United States Defence Secretary Ash Carter has reiterated his country's strong commitment to Turkey in the aftermath of a failed military coup which has raised question marks about the bonds between the two nations.
"Turkey has been a strong ally for decades," Mr Carter said, "and the relationship remains very strong."
But with around 100 generals and admirals - a third of Turkey's armed forces' top brass - now under arrest and the purge of judges, university lecturers and other Turkish civil servants reaching 60,000 since last Friday's coup, nobody in either Washington or Europe's capitals believes that Turkey's relations with its chief allies can remain unaltered.
For the anti-Western backlash inside Turkey is now in full swing, and appears to be led by Turkish President Recep Tayyip Erdogan.
Mr Erdogan always had a testy relationship with the US. He neither forgot nor forgave Washington's tacit support for previous coups mounted by the Turkish military during the 1970s and 1980s. But at the same time, he was also eager to capitalise on his country's pivotal strategic role within the US-led Nato alliance.
Yet even before last week's coup, this delicate balancing act was fraying. During a visit to Washington in March, Mr Erdogan was infuriated by his persistent inability to secure a high-profile meeting with President Barack Obama. To show his displeasure, he gathered the heads of US think-tanks for a dinner during which, according to a person who was there, he "pretty much threw the administration under a bus".
Mr Erdogan also resented his country's growing marginalisation in the Middle East, which he blamed on the US administration's growing preference for consulting Russia. Increasingly, however, Turkish-US ties were overshadowed by the presence on American soil of Turkish cleric Fethullah Gulen, accused by the Turkish authorities of masterminding last week's failed coup.
The two men were once close allies; ironically, the US used to be criticised in the past by Turkey's secular opposition parties - which are Mr Erdogan's enemies - of not doing enough to silence the cleric. But after the two fell out in 2013, it is the Turkish government which blames Washington for shielding him.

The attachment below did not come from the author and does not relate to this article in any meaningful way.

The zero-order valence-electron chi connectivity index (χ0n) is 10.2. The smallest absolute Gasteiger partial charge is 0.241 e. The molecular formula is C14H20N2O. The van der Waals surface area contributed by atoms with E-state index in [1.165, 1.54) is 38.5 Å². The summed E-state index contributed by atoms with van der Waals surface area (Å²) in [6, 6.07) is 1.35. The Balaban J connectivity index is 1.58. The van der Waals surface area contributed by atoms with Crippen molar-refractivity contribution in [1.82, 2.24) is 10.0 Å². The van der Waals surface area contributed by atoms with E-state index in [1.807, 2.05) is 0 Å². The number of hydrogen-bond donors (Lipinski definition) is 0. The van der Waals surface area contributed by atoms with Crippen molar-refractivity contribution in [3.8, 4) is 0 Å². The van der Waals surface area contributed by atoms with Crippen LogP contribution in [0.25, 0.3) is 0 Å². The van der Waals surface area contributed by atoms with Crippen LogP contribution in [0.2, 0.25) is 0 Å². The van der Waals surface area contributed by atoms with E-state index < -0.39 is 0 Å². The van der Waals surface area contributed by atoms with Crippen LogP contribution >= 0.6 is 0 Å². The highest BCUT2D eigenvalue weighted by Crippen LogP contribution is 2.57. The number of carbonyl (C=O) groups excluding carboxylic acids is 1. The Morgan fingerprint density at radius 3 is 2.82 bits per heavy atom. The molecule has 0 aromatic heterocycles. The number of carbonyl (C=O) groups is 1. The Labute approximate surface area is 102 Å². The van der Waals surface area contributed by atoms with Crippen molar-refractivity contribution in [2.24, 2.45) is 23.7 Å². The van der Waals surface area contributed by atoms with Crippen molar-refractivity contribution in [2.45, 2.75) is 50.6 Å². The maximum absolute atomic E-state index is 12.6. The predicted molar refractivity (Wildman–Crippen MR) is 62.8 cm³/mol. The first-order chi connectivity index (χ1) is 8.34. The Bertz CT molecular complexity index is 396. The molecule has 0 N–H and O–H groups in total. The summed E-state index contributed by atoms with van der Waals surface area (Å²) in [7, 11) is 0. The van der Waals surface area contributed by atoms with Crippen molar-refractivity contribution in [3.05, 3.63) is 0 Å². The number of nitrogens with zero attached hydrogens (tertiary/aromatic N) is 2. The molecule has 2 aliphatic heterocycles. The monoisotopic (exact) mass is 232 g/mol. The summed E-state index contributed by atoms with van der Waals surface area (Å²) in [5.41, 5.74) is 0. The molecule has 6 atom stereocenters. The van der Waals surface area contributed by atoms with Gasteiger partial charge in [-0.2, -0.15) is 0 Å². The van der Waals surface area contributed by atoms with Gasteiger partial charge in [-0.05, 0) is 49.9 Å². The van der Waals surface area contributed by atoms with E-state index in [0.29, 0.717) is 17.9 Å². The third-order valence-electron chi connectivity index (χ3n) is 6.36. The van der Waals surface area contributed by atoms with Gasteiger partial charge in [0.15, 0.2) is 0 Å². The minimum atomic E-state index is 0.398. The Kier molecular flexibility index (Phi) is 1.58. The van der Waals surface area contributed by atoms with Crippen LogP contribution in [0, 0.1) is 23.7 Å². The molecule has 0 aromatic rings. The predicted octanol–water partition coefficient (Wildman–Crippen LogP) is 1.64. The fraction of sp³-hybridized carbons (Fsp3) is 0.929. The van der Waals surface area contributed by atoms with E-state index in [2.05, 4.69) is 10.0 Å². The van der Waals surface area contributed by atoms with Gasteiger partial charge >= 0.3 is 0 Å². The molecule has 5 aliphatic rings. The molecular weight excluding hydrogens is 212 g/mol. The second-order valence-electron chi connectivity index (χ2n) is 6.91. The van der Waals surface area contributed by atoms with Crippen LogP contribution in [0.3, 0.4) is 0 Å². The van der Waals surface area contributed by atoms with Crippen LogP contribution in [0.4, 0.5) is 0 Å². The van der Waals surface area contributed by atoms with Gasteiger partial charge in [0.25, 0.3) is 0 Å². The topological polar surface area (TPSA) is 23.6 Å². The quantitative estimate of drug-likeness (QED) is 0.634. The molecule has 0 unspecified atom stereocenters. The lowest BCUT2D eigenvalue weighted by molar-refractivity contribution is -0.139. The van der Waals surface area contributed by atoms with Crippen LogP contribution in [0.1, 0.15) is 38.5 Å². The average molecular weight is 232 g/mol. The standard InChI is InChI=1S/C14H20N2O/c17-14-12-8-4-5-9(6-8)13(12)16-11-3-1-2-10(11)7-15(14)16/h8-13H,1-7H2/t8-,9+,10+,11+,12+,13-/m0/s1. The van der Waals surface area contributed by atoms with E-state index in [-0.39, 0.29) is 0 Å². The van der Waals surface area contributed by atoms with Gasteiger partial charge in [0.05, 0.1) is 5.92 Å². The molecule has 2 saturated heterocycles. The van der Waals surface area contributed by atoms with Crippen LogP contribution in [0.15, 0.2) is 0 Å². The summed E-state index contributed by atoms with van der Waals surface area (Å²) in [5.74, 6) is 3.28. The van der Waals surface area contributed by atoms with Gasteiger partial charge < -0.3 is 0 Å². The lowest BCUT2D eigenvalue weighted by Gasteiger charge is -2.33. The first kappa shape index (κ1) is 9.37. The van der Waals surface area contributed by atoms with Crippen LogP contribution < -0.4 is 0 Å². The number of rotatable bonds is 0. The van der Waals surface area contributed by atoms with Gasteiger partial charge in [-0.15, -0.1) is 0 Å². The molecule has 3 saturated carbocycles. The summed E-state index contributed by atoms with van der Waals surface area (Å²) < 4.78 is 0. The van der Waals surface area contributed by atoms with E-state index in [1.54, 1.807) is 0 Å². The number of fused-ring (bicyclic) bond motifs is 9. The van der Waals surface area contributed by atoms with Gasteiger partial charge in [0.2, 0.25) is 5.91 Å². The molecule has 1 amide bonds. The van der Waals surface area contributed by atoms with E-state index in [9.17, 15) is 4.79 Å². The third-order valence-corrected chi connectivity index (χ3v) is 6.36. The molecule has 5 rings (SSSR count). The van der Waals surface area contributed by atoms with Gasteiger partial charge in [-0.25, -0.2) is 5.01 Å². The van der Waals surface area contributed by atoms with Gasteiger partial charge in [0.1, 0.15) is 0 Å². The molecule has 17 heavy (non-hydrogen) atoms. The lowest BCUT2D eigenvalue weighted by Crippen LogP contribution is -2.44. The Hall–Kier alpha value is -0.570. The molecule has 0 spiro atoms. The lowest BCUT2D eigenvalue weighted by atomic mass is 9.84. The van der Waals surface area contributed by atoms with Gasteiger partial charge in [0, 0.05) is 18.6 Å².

The Americans feared all along that they would be accused of being behind last week's failed coup; in a nation which thrives on conspiracy theories, the US, the European Union and Israel are routinely accused of being behind almost anything that happens in Turkey.
Still, Washington was taken aback by the readiness of top Turkish officials to push such conspiracy theories: Turkish labour minister Suleyman Soylu publicly claimed that "the US is behind the coup attempt" and even Mr Erdogan talked about "other countries which may have been implicated", a none-too-subtle reference to the US.
Nato officials also noted with concern Mr Erdogan's decision to cut off electricity supplies to the Incirlik Air Base in southern Turkey, a sprawling military facility which serves as the staging point for US operations against Islamic State in Iraq and Syria militants; the electricity "lockdown" continues almost a week after the coup, a sure sign that it is intended as a warning to Nato and the US.
But the most puzzling development is Mr Erdogan's claim to be fighting a vast "terrorist network" called Feto (Fethullah Terrorist Organisation) and led by Mr Gulen. No Western intelligence agency has ever heard of such an organisation, although Turkish officials claim that it has "tens of thousands" of supporters, more than Al-Qaeda and ISIS put together.
The fear in many Western capitals is that the mass arrests in Turkey are not about eradicating terrorism, but about marginalising Mr Erdogan's political opponents, and that the result will be long-term damage to the efficiency of Turkey's armed forces, among Nato's most capable. It is already clear that the Turks will need a generation to replace the officer corps Mr Erdogan has decimated.
European countries are not in a good position to criticise Mr Erdo- gan's decision to declare a "state of emergency" for the next three months; after all, France has had a similar state of emergency since last November.
Still, talk of the restoration of the death penalty in Turkey worries European governments, if only because such a move will impose a legal freeze on Europe's ties with Turkey for years if not decades to come.
For the moment, both the US and European governments are desperate to avoid criticising Turkey in public. But patience with the Turks is wearing thin: as US Secretary of State John Kerry pointedly remarked earlier in the week, Nato, of which Turkey has been a member since 1952, will "measure very carefully what is happening".
A version of this article appeared in the print edition of The Straits Times on July 22, 2016, with the headline 'Erdogan's anti-West backlash is testing ties with EU and US'. Print Edition | Subscribe
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